BBC HomeExplore the BBC
This page was last updated in July 2009We've left it here for reference.More information

29 July 2014
Accessibility help
Text only

BBC Homepage

Local BBC Sites

Neighbouring Sites

Related BBC Sites

Contact Us

Like this page?
Send it to a friend!


Entertainment features

You are in: Tyne > Entertainment > Entertainment features > Nathalie Stern interview

Nathalie Stern

Nathalie is inspired by nature

Nathalie Stern interview

Swedish singer-songwriter Nathalie Stern is now based in the north-east of England and says she's inspired by the region's culture and nature.

Nathalie Stern is talking castles.

"We don't have castles in Sweden. We call them castles but they don't look anything like [they are here], I didn't think they actually existed… they are fairy tale stuff."

Nathalie Stern

Nathalie is from Sweden

The more observant reader will note two things: 1) Nathalie Stern is Swedish; 2) She likes fairy tales. Dark, hulking, abstract fairy tales at that.

But more of those later on.

'Glitch folk'

Raised in the industrial town of Västerås, on a diet of native folk and choral music, Nathalie first came to the attention of Newcastle's music scene fronting rock-folk duo, Lake Me, back in 2003.

Since then, wooed by an in-store performance by underground indie songstress Rose Kemp at Alt Vinyl in Newcastle, Nathalie has developed an ethereal solo style founded upon layered vocals and looped samples.

"It's experimental, electro, glitch folk," she smiles, "but accessible."

Sitting in the upstairs bar of the Tyneside Cinema, it is clear that this is a musician interested in the emerging cultural offerings from across the region.

"There is a thriving music scene here which I think is very supportive... compare that to Stockholm, I find people there very elitist."

Nathalie Stern

As she talks, her eyes - framed by deep red spectacles - flit constantly between cinema listings and the current photography exhibition adorning the cinema walls.

So, having made the decision to move to the UK, what is it particularly about the North East that is so attractive?

"You have Gateshead, Sage and the Baltic, so much money being put into culture... that is the soul of any town. Without culture it is nothing."

And, as an artist, how does that cultural investment compare to the artistic life in Sweden?

"There is a thriving music scene here which I think is very supportive... compare that to Stockholm, I find people there very elitist," Nathalie says.

"It's all about how cool or quirky you can be but then they are all cool and quirky and so they all look the same to me – not so cool and quirky really."

Natural influence

Building songs from the simple patterns afforded from folk tales, Nathalie has built quite a reputation on the live circuit for creating unique, choir-like a cappella soundscapes, with each performance a crystallised take on her own music.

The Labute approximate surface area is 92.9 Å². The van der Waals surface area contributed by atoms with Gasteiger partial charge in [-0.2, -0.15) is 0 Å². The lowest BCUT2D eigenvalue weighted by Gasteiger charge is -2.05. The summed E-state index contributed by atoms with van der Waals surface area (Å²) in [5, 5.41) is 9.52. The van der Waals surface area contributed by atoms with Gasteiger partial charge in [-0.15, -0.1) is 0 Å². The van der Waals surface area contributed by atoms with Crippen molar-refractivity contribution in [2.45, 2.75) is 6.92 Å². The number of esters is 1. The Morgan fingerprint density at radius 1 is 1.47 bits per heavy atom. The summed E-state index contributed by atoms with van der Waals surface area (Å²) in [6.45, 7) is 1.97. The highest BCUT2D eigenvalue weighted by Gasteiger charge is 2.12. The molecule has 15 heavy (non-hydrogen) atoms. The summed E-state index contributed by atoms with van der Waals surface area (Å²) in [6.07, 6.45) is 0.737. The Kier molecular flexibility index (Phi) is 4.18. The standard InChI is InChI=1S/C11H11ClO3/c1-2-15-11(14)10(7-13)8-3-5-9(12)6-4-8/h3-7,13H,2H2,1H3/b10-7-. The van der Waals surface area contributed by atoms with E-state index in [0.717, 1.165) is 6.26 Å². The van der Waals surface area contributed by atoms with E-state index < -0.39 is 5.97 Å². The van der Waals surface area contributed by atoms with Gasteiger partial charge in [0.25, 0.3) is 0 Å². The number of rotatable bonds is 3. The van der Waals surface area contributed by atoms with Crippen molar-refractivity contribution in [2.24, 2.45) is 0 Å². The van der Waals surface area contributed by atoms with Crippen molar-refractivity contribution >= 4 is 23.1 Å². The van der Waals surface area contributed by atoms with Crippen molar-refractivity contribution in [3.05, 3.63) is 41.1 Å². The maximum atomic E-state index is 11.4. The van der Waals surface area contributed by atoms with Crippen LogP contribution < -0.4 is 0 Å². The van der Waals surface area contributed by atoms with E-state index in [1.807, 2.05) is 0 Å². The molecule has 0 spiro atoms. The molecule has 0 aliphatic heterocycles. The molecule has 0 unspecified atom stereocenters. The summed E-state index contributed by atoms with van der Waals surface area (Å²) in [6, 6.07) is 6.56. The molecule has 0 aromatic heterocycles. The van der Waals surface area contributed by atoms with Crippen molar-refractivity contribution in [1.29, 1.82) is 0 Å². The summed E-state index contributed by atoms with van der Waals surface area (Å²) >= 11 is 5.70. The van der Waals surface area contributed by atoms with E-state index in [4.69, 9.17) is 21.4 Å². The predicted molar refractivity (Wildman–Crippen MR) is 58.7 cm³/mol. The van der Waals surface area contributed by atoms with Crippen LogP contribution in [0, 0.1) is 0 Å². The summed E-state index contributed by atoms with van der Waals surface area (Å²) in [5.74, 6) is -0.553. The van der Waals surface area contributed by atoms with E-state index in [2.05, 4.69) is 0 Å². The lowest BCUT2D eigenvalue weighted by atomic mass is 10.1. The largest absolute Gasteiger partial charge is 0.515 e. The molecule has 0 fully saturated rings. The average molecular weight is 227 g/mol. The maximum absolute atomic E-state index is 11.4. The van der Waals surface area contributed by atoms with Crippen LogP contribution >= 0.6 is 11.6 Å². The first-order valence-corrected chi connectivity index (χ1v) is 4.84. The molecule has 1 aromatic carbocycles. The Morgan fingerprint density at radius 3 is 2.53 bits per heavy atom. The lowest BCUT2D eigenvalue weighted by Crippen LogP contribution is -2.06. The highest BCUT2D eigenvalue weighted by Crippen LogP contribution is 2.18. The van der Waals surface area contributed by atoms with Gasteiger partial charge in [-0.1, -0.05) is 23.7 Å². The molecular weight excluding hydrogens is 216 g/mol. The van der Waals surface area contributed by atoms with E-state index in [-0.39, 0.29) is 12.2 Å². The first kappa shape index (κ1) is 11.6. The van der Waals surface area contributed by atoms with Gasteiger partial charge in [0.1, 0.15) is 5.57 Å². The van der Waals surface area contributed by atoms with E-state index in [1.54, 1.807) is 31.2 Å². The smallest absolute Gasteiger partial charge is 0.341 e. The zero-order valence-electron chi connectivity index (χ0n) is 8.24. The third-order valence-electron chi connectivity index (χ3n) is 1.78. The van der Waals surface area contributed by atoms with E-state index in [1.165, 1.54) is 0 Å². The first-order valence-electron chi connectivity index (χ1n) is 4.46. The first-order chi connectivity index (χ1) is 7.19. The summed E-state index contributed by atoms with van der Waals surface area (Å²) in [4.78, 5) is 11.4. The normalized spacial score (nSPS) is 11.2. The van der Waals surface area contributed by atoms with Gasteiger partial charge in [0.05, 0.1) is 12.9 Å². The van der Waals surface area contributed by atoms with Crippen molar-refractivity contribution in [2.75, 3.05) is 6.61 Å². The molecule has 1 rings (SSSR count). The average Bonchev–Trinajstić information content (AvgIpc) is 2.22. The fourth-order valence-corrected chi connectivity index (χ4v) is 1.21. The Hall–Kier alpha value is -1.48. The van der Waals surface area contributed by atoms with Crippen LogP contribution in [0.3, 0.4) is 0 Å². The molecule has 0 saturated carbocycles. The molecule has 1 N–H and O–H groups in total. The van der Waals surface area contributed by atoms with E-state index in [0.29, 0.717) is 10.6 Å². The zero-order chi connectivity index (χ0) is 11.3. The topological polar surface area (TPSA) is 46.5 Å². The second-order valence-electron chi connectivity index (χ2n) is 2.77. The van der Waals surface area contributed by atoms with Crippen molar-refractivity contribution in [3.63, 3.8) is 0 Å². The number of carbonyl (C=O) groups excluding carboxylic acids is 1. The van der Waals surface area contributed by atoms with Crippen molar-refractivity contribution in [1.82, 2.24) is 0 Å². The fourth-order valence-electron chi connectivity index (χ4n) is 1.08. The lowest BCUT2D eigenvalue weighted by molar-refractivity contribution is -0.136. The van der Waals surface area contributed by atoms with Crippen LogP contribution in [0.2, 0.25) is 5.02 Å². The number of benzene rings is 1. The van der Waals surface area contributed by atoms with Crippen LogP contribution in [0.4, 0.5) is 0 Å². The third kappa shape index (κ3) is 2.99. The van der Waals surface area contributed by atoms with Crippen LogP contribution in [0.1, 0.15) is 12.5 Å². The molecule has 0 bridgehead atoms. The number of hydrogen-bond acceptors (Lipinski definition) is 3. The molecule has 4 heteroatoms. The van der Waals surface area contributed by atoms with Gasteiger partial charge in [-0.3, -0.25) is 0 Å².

"I don't always do [the songs] exactly the same because I use a loop pedal, I make mistakes so I can't do them exactly the same," she says.

Nathalie Stern

Nathalie likes North East culture

With support slots in the offing with American ukulele wizard Dent May and ambient folkies Trespassers William, Nathalie is gearing herself up for the autumn 2009 launch of her debut album and is booking a full UK tour to follow.

It is, though, the simple pleasures closer to home that give her the inspiration to write in such an inventive style.

"I live near Heaton Park, that goes into Armstrong Park and Jesmond Dene and those are places of real beauty to me.

"The kind of stuff I do is very folky - nature and landscape has a real place in folk music hence why it is folk music, discovering how it all interacts. So having those parks on my doorstep is a real influence."

And what of those dark fairy tales, what inspiration can be found in them?

"I wrote a song after I saw a Doctor Who episode," she says.

"It was a murder mystery but it had a huge wasp in it so I wrote a song called Queen Bee - and yes, I know they are two different things - but in it I am writing a letter to my parents saying that I am not the daughter you thought I am… I'm transforming into a bee."

She shrugs, "Ok, so it's a little bit abstract."

Nathalie Stern morphing into a bee?

You can hear the buzz already.

last updated: 02/07/2009 at 11:14
created: 02/07/2009

You are in: Tyne > Entertainment > Entertainment features > Nathalie Stern interview

Nathalie Stern recommends...

These are Nathalie's recommendations for local bands to check out in the North East. Click on the links above for more information.


Dirty Diamonds

Multi-uked and multi-vocalled they blend tenor, alto and soprano ukuleles. Influences range from Bananarama to Kraftwerk.


Bridie Jackson

Fado, a Portuguese flamenco/jazz tradition, is an important influence on Bridie's music and performance style.


Mansions of Glory

A straight up punk rock band.

About the BBC | Help | Terms of Use | Privacy & Cookies Policy